Cape Gazette
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Elementary students learn about opera at Delaware Tech

By Mike Love | Dec 27, 2012
Photo by: Mike Love Peter Burroughs, educator and singer for the Washington National Opera, addresses the crowd of young students attending a learning session about opera.

The Washington National Opera performed “Hansel and Gretel” for elementary school students Nov. 30 at the Delaware Tech theater in Georgetown. In coordination with the Joshua M. Freeman Foundation, the Washington National Opera came to Sussex County to teach young students about the technical aspects of opera.

Peter Joshua Burroughs, an educator and singer for the Washington National Opera, said, “We’re doing an interactive workshop that’s going to teach [the students] about sequencing events in the story.” He said this includes getting the children to identify characters and character traits through music and costumes.

Burroughs was joined by several performers from the Damingo-Cafritz Young Artists Program. Julia Mintzer and Shantelle Przybylo (mezzo-soprano and soprano) lent their voices to the show, while Artem Grishaev provided the music on piano.

“Frequently we have the kids playing all of the parts and listening to recordings, so when we can have live singers and a live pianist it teaches even more,” Burroughs said.

Burroughs began the demonstration by teaching the children the difference between “bravo,” “brava” and “bravi.” Bravo is how the audience tells a male opera singer “well done,” brava means the same, but for a woman, and bravi refers to two or more performers. With this knowledge in hand, the children were able to applaud the performers like true aficionados.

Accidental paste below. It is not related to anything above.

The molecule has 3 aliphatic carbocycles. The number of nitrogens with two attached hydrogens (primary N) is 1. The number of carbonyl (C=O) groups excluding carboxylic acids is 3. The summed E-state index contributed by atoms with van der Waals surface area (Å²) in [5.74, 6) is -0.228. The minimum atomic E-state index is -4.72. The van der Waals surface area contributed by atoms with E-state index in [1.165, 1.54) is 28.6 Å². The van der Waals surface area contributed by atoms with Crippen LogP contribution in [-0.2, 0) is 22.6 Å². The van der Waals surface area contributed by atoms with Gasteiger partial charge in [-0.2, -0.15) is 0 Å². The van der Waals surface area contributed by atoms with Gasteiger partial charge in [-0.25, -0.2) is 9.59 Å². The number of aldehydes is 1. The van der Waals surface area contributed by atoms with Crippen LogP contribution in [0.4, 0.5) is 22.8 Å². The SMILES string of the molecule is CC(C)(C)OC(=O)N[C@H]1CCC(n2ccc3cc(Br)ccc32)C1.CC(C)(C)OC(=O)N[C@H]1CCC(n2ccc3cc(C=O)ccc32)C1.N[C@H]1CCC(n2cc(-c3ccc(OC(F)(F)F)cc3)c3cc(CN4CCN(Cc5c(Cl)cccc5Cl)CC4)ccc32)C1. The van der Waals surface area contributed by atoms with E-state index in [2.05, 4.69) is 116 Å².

After Mintzer, Przybylo and Grishaev were introduced, Burroughs invited several volunteers from the audience onstage to try on some outfits. He encouraged the children to select what they thought represented the characters they were to portray. They donned capes and vests to become Hansel, Gretel, the father and the witch.

Burroughs walked them through the essential moments of the play, encouraging them with simple lines of song such as “Brother, come and dance with me,” for Gretel and “Nibbly cribbly mousey is nibbling on my housey,” for the witch.

After the rough run-through with the student volunteers, Burroughs and the others preformed the opera in its entirety and opened the floor to questions, when the children were able to sate their curiosity about the performers on stage.

The students were enthused to interact with a medium which is becoming less and less a means of entertainment in current culture. Television and video games have given people the ability to be entertained without leaving their houses, but it is good to see young minds being opened to the possibilities of the performing arts.

 

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